I expect to earn a command of my own starship sometime on or after 2035. I plan to name it the USS (or UFPS) Serendipity. Ah, the USS Serendipity. That has a nice ring to it, don't you think?

Technology is racing ahead faster than we imaged not even 30 years ago. Our cellphones already outpace TOS-era communicators, for one thing. More are going to come by faster than we predicted. Eventually, AI whose intelligence exceeds our own will help us accelerate innovation, accelerate the acceleration of innovation, and even innovate many things completely for us while we sit back and enjoy a vacation at the New Martim Vaz resort.

Creative NamingEdit

Whenever the players of Star Trek Online start to name our own planets & colonies, I think I will name mine "L'yel'flovi." Sure, M-Class planets may be taken first but that'll be the name of the first unnamed planet I can find. If I find an M-Class that no one else has discovered yet, I'll name it similarly- "Luyelfelovi."

Unimaginative Alien Names

I should've been the manager of whoever proposed the alien names here. I would have promptly rejected these & asked them to go back to re-imagining more creative names. Or sometimes, I would've made my own input -

"DARTHEN?? We've heard one of the syllables before, & a city ending in -en sounds too Earth-like. Here is a more ALIEN-sounding name for this city: Luyelfelovi! Make it so, #1!"

Annorax (anthrax)

Quark (leptons & other elementary particles) Nog (eigu nogu; a christmas drink) Rom (Read Only Memory) Kar (car) Hirogen (hydrogen)

Nihydron (nitro + hydro)

Darthen (Darth Darmok.) Thrax (thorax + anthrax) Abrom (Abram or Abraham) Isak (Issac) Imhotep (an Egyptian false god)

Gaul (France)

Morn (Ohayo Gozaimasu; Good Morning!) Kazon (Kaesong & Khe Sanh) Edo (Old Tokyo) Dinaali (Denali; that is MOUNT McKINLEY, TERRANS!) Gideon (Gideon - a BIBLICAL NAME!)

Ba'ku (Is there a Ba'ku consulate in the former nation-state of Azerbaijan? ;-) )

Wadi (An arabic valley...) Deltans (A Greek letter...) Aquan (How aquatic!) B'Sarri (A little more imaginative than most, but "you'll be sorry!")

Technological Shortfalls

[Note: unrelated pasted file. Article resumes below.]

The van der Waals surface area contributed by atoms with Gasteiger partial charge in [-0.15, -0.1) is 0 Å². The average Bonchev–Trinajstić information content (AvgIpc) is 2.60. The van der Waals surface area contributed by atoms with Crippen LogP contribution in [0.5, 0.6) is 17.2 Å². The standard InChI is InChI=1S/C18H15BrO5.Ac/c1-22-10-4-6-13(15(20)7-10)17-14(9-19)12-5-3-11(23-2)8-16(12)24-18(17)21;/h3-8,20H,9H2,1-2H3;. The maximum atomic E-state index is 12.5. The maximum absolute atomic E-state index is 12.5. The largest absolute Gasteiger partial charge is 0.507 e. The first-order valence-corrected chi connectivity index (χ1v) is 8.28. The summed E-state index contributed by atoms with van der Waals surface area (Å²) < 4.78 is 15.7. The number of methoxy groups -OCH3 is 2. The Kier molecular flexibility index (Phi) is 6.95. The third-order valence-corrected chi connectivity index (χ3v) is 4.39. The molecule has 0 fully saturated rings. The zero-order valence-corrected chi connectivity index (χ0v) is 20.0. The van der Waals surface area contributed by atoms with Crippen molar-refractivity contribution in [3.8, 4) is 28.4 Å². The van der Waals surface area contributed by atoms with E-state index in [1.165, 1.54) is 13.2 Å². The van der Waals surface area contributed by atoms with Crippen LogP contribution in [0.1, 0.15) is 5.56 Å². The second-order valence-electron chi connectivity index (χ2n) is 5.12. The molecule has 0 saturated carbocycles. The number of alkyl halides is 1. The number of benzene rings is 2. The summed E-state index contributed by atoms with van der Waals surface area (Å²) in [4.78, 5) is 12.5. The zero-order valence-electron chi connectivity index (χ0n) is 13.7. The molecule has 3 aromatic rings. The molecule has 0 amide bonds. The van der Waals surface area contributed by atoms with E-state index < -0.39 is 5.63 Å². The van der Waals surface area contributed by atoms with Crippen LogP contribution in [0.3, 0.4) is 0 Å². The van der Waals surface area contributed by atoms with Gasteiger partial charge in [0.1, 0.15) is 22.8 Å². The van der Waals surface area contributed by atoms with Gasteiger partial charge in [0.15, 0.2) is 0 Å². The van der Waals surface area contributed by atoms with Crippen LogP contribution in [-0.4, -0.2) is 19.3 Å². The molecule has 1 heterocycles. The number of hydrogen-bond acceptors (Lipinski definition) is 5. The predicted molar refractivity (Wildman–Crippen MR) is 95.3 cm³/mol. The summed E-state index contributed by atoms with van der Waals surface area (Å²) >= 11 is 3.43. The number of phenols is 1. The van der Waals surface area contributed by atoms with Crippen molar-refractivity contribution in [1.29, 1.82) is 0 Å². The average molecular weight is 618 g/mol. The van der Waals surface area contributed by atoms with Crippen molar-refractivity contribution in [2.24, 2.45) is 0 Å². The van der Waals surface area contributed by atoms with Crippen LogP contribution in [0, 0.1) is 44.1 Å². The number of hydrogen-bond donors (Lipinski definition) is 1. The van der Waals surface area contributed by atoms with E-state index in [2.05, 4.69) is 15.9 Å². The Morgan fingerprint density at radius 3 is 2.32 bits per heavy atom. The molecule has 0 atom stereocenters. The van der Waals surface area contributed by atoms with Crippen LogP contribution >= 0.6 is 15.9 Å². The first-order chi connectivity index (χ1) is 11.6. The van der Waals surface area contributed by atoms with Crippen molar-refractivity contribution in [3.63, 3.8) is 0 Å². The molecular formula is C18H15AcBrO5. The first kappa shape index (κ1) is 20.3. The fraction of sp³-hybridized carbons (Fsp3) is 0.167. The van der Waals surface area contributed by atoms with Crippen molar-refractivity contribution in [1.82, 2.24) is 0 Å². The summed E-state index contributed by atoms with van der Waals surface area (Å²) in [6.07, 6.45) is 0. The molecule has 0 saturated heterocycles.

I am a Singularitarian, so I expect a lot more than what Star Trek's 24th Century has to offer us.


The technological shortfall What we should have expected by the 24th Century

"The Ascent"

Jake and Nog have to contemplate cleaning up their quarters BY HAND. What a tedious, time-consuming task. Each resident of DS9 and anyone with a lower-middle-class social standing or above anywhere in the 24th Century should have a personal droid assistant. They would keep all rooms neat & tidy 24/7, and do the mundane things we don't want to bother wasting our time doing. We already do in 2008; our wealthier selves, that is, who can afford a Roomba (a pre-programmed vacuum cleaner), a pre-programmed lawn-mower, and other rudimentary bots.

"The Assignment"

Rom, one of the station's engineers, has to walk into a waste extraction chamber and work "waist-deep" in bodily wastes to fix whatever needs fixing in there. At least, that's what he claims. I WOULD CALL THAT A FORM OF CARDASSIAN TORTURE. If a Cardassian wanted to interrogate another, and I was the infernal interrogator, I would entertain the thought of assigning the victim to waste extraction duty and keep questioning and prodding the victim through an extraction chamber view screen. Other than that, since I would much rather be in the Federation, not even the worst Maquis terrorist deserves such inhumane work. I would relegate such a degrading task to a droid. Of course, if no task is needed in waste-extraction but higher demand outstrips labor elsewhere, then the droid can go through massive decontamination and get to work where work's needed.

"In Purgatory's Shadow" (This also applies to any other episode where things are or are in danger of being misplaced.)